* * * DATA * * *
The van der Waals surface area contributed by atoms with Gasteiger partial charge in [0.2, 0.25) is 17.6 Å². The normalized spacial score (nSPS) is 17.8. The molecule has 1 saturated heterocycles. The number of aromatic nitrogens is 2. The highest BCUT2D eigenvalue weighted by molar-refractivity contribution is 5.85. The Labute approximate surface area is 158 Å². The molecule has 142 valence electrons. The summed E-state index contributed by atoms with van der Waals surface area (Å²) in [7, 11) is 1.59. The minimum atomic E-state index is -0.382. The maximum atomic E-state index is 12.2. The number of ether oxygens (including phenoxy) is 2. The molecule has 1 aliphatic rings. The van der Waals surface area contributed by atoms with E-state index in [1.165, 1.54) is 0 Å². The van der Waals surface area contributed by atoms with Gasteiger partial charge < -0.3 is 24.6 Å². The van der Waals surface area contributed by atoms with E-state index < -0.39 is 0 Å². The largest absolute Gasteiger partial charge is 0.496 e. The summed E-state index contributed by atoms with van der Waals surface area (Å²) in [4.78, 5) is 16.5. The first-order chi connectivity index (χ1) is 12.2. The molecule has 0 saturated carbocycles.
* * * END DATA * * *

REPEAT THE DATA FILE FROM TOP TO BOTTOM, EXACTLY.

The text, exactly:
The van der Waals surface area contributed by atoms with Gasteiger partial charge in [0.2, 0.25) is 17.6 Å². The normalized spacial score (nSPS) is 17.8. The molecule has 1 saturated heterocycles. The number of aromatic nitrogens is 2. The highest BCUT2D eigenvalue weighted by molar-refractivity contribution is 5.85. The Labute approximate surface area is 158 Å². The molecule has 142 valence electrons. The summed E-state index contributed by atoms with van der Waals surface area (Å²) in [7, 11) is 1.59. The minimum atomic E-state index is -0.382. The maximum atomic E-state index is 12.2. The number of ether oxygens (including phenoxy) is 2. The molecule has 1 aliphatic rings. The van der Waals surface area contributed by atoms with E-state index in [1.165, 1.54) is 0 Å². The van der Waals surface area contributed by atoms with Gasteiger partial charge < -0.3 is 24.6 Å². The van der Waals surface area contributed by atoms with E-state index < -0.39 is 0 Å². The largest absolute Gasteiger partial charge is 0.496 e. The summed E-state index contributed by atoms with van der Waals surface area (Å²) in [4.78, 5) is 16.5. The first-order chi connectivity index (χ1) is 12.2. The molecule has 0 saturated carbocycles.